James Jordan Serjeantson – Rector of St. Michael’s church in Lichfield, 1868 to 1886. This takes material from earlier blog posts and appeared as an article in the February 2022 edition of the Parish Magazine. (January 3rd 2022)

St. Michael’s church, Lichfield – from the parish magazines 1889-1892. This has also appeared as an article in the January 2022 edition of the Parish Magazine. (December 21st 2021)

A presentation I gave in September 2021 at St Michael’s church on the life and times of the 19th century clergy

The seventeenth century graves of St Michael’s churchyard. A brief examination of some of the older grave monuments in the churchyard of St. Michael-on-Greenhill in Lichfield (June 10th 2021)

Lichfield St. Michael’s – pictures held by William Salt Library. Links to late eighteenth and mid-nineteenth century drawings and paintings of St. Michael’s church in Lichfield held by the William Salt Library in Stafford (May 20th 2021)

John Louis Petit was a notable landscape painter and architectural critic of the19th century who was for a while in the 1820s, a curate at St. Michael’s amd remained closely associated with the parish throughout his life. His artistic work is discussed elsewhere, but in these three blogs I examine the sources of his very considerable wealth that allowed him to pursue his artistic activities, the nature of his main land holding at Ettingshall Park in Sedgley, and the location of two of his paintings of Black Country mines and iron works. John Louis Petit – painter and landholder (20th March 2021) The Ettingshall Park Estate of John Louis Petit (22nd March 2021) The Black Country pictures of John Louis Petit (22nd March 2021)

Lichfield’s First Station Master. A post that follows on from my posts on Lichfield Trent Valley Railway Station of September 28th and November 28th 2020, that looks at the career of Lichfield’s first Station Master and church warden of St. Michael’s, William Durrad. (January 15th 2021)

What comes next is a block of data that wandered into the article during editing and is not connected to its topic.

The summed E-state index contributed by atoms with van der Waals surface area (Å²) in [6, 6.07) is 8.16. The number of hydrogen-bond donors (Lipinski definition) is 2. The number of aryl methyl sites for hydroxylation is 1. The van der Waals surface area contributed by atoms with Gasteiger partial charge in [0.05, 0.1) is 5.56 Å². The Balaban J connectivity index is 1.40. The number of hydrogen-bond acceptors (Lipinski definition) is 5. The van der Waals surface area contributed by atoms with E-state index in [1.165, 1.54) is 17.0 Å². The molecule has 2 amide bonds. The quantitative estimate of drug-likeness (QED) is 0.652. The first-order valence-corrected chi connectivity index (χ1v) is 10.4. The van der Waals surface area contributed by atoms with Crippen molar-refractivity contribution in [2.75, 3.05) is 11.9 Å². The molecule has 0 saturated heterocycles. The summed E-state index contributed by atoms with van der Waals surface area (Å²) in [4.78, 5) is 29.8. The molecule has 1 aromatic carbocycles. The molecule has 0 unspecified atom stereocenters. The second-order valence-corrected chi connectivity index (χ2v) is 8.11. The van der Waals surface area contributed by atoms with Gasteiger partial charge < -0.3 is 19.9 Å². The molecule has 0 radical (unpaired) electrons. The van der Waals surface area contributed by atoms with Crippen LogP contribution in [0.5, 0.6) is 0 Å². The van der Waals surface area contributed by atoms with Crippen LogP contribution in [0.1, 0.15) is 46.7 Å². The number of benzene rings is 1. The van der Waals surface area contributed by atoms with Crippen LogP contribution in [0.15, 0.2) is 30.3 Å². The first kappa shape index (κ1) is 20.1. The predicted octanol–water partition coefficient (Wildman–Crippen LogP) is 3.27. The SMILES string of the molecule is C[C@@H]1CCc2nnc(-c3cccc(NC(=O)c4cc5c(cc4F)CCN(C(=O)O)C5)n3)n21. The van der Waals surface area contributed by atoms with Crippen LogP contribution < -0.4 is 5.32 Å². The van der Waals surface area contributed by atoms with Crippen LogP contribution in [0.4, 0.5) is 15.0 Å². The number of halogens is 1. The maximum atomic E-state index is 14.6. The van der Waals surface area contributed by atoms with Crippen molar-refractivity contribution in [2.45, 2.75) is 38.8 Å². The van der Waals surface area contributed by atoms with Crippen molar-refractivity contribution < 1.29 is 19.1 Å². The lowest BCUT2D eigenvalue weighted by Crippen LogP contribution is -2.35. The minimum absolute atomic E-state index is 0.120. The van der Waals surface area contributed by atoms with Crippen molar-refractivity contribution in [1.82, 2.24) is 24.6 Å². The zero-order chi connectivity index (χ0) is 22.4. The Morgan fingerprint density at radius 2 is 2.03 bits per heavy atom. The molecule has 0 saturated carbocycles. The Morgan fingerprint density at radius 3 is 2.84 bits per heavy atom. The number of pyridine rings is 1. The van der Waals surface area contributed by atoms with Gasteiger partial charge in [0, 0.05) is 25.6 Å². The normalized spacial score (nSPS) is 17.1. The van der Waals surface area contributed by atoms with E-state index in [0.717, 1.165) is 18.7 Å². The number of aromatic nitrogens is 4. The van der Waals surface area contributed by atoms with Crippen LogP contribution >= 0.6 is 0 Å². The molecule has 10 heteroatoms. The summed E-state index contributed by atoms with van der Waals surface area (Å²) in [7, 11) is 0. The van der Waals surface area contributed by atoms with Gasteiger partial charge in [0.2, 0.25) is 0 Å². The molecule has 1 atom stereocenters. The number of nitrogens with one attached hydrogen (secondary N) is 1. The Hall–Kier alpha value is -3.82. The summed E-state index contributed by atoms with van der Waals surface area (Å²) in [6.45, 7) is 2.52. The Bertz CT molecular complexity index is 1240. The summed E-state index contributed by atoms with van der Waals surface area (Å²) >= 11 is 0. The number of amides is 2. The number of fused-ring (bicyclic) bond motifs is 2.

The St. Michael Chalice of 1684. A very brief blog post with a photograph of a 1684 communion chalice from St Michael’s Lichfield, sold in the 1850s to pay for something more modern. (December 30th 2020)

Lichfield Trent Valley 1847-1871. A look at one the earliest railway stations in the Lichfield area. (September 28th 2020)

A study of the ancient prebends of Lichfield Cathedral. A post that uses information from the Staffordshire tithe maps in an attempt to recreate the early geography of the Lichfield area. (August 12th 2020)

The Staffordshire Tithe Maps. An introduction to future posts that will look at what the recently uploaded Staffordshire Tithe Maps can tell us about the Lichfield area. (August 12th 2020)

St Michael’s, Lichfield in the 19thcentury – an examination of the baptismal, marriage and burial registers for the church across the century Part 1 Part 2 (June 17th 2020)

St Michael’s church, Lichfield – Landscape, Topography and Archaeology St Michael’s church in Lichfield is an ancient church site. This post brings together archaeological and historical material that enables the development of the site to be better appreciated. (April 12th 2020)

“That way madness lies” – the search for solar alignments in Lichfield The city of Lichfield lies on a rough midwinter solar alignment with the Bronze Age site at Catholme. This post investigates this further to see if this alignment is intentional or merely accidental. (April 12th 2020)